He said it was "illogical" that child poverty was recorded relative to average income - because the state pension was going up by an unusually high £5.30 a week, he said, it meant some households with children were less wealthy in relation to pensioners.

"I think there is a real problem with the way we measure child poverty," he said.

"It is the right thing to do to increase the pension. It doesn't make any child in this country poorer because you are giving pensioners more money at a time when they need it."

'Targets matter'

Later, the prime minister's spokesman said the government had no plans to change its official poverty measures .

But he said there was a "debate to be had" about whether "income transfer" or deeper causes of child poverty and social mobility should be examined.

However, one campaign group described the government's direction on the issue as "another nail in the coffin of the life chances of a generation of children".

"Relative poverty counts - without these targets the poorest families and children will fall further and further behind," said Rhian Beynon, head of policy and campaigns at Family Action.

"Moving the goal posts on income poverty might help the government balance the books but it will send the life chances of children into the red."


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  • rate this

    Comment number 148.

    I'm torn by these comments:
    I force myself out of bed M2F to go to a rubbish job so I can afford things myself and the idea that some people enjoy the same stuff for doing nothing make me ... well a little bit mad.
    However some families work hard but just aren't paid a living wage. It's easy to say we'll have the wedding and kids when we can afford it not so easy in practice.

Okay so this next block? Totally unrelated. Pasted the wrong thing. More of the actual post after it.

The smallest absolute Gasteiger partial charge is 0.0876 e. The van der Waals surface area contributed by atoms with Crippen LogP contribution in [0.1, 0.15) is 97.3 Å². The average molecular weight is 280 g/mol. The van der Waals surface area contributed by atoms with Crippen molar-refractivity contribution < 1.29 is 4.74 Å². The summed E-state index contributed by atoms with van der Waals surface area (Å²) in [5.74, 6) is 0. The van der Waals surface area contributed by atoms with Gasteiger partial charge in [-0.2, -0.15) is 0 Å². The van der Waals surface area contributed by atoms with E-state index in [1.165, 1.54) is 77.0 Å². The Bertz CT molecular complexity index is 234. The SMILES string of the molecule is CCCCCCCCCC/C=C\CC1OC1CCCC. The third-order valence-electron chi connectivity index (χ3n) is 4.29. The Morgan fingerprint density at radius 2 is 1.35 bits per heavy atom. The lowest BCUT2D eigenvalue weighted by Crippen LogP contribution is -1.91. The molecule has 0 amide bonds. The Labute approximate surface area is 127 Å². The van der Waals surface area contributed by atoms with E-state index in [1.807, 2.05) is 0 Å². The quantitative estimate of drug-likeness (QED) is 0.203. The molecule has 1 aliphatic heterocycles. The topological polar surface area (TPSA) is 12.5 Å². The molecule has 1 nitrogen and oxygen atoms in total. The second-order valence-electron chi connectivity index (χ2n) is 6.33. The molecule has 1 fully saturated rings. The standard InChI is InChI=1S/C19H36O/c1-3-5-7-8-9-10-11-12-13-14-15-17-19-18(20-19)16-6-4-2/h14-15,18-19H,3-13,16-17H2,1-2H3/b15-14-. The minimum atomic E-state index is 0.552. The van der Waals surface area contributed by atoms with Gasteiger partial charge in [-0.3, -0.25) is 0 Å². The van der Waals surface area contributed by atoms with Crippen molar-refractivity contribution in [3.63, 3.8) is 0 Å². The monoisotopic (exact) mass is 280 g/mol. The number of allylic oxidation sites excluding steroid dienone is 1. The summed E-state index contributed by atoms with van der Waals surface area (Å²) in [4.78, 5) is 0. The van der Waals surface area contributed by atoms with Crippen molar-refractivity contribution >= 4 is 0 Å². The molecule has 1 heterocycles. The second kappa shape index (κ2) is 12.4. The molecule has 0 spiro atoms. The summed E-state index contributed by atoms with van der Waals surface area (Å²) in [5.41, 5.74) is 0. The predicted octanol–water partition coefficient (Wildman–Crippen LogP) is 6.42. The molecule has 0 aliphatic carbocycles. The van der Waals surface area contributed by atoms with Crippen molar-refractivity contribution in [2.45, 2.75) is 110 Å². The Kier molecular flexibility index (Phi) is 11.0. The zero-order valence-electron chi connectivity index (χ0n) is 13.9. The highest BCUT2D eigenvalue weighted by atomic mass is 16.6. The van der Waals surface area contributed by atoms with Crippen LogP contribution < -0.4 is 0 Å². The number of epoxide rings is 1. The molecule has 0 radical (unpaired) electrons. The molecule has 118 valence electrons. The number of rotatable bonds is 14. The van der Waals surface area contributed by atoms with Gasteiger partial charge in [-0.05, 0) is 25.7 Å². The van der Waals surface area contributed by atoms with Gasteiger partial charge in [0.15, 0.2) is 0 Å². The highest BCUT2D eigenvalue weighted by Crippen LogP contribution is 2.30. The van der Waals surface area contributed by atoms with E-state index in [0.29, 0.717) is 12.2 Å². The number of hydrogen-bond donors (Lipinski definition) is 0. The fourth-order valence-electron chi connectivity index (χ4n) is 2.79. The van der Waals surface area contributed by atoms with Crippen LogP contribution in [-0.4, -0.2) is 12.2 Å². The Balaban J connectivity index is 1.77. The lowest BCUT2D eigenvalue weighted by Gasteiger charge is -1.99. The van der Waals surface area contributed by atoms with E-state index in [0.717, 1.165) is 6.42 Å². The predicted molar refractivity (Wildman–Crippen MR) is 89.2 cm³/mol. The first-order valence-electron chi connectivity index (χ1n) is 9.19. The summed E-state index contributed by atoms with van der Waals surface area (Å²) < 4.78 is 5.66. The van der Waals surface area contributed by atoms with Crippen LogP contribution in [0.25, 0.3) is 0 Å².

• rate this

    Comment number 144.

    The state (taxpayer) rightly provides free education and health care for all children. It's the parents responsibility to feed, clothe a care for their own children, too many parents think it's someone else's responsibility.

  • rate this

    Comment number 43.

    Todays politicians don't understand poverty simply because they have never lived in poverty. All these Eton schoolboys don't have a clue what it's like to live of a household income that is less than 24K

  • rate this

    Comment number 8.

    A measurement of poverty based purely on income is inherently flawed. Children in a family with a large mortgage can be in greater poverty than those where housing costs are paid via benefits. Other factors should be taken into account. If only income is used as a measure, then at the very least it should be disposable income.

  • rate this

    Comment number 6.

    With record unemployment and cuts in benefit of course child poverty is increasing. It is very convenient for Mr Duncan Smith to say income is not a measure of poverty when his government is making people worse off. Children can't vote and so they are low on this governments priorities. The young are the future of the country and this is a terrible time to be young.